Sitting here at my favorite downtown Rock Falls bar on a Monday night, I only know one person of the eight that are here; and this person hasn’t heard my name in about 20 years – a little league baseball coach of mine.
Of course this is a great icebreaker. However, in instances such as this, my conversation skills don’t make it past the icebreaker. Basically I have nothing else to talk about other than a mediocre little league baseball season we don’t know much about. Because of this, our conversation would end there, and then I would struggle to find some other topic of conversation. When I get that feeling that I can’t find something else to talk about, I would wish him a good day and head back to my barstool in this mostly-empty bar.
I’m almost tempted to approach as I am leaving, that way I don’t have this embarassing dead period of aloneness. Question is, who leaves first?
I’m reminded of a book I once read, written by Larry King (of CNN fame): “How to Talk to Anyone, Anytime, Anywhere”. But when I last read it, about 3 years ago, I was rock solid shy. That is not the case today (refer to the woman in my previous Blog entry), as my mouth is starting to open up a little more. I wonder if reading that book one more time will help me this time around.
I’m on a never-ending quest to master the art of conversation, one of the lethal effects of the Autism I had no choice but to live with.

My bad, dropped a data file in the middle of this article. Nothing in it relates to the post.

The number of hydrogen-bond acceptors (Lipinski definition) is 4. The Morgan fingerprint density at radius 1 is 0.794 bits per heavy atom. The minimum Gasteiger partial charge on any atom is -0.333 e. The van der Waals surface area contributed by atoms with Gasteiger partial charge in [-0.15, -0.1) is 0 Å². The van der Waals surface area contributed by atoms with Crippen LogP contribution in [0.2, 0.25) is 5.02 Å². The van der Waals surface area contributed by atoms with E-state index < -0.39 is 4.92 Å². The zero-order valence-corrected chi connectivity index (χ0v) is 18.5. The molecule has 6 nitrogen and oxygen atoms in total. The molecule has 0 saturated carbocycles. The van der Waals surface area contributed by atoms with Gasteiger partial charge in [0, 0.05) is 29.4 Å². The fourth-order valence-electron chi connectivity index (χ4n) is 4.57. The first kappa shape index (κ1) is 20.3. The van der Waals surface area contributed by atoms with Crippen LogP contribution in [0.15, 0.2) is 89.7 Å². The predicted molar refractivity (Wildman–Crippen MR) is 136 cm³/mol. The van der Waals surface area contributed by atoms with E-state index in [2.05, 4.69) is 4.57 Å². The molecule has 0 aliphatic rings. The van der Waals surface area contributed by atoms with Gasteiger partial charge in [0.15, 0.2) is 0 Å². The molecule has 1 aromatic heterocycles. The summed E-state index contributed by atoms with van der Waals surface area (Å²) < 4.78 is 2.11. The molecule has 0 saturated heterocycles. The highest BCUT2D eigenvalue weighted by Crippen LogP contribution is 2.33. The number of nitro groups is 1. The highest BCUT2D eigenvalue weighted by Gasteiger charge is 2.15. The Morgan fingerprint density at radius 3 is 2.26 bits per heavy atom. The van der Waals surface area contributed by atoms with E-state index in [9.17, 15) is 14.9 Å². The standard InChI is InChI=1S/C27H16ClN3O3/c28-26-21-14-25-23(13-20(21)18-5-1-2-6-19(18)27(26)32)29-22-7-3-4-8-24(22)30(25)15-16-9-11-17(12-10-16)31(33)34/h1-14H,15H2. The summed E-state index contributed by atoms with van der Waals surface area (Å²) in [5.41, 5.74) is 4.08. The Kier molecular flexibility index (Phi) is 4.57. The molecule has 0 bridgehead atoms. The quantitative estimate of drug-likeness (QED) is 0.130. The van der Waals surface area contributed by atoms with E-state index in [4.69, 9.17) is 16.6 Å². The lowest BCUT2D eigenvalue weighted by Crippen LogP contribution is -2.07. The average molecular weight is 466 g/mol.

One band night at this same bar, I picked out a few people in the crowd and thought of things that I could break the I’ve with. I made it that far before the music destroyed my thought patterns.
I have a sensory issue (Autism-related) that makes me freeze when a room gets too loud. My voice isn’t loud enough, I can’t hear, and because I am failing at conversation I shake up and feel confused and lost. Even ordering a drink becomes a difficult task when a band is playing. I have a preset digital note on my phone that reads either “Pepsi,no ice” or “Do you have Not Your Fathers Root Beer?” All this because my voice cannot project over loud surroundings. All of this seems geeky, but I have no choice.
This past Saturday, I made the rounds between two RF bars. I met a few friends at one of them, and the loud music startled me and caused me to have bad, broken conversation. One of my friends asked me if I was drunk because I had a sensory shutdown in the middle of conversation. I wasn’t able to convince her that I had really had ZERO to drink, not even a pop, but my mental shutdown made her think I was drunk.
With that place too loud for comfort, I hopped next door, which was a little bearable – but there was maybe two people out of a hundred that I knew. One of which was a former Co-worker, and I had to wait until the place got quiet before I could think about conversation. I did get to talk to him, a little past 1 on our way out.
I like quiet nights because I can have a train of thought and actually make an attempt at conversation.
I still need a lot of work when it comes to band nights. Because I mentally shut down in front of everyone, the whole bar thinks I’m someone strange. I need to work on speaking louder and prolonging conversation.
My biggest issue is that I am REALLY struggling at prolonging conversation.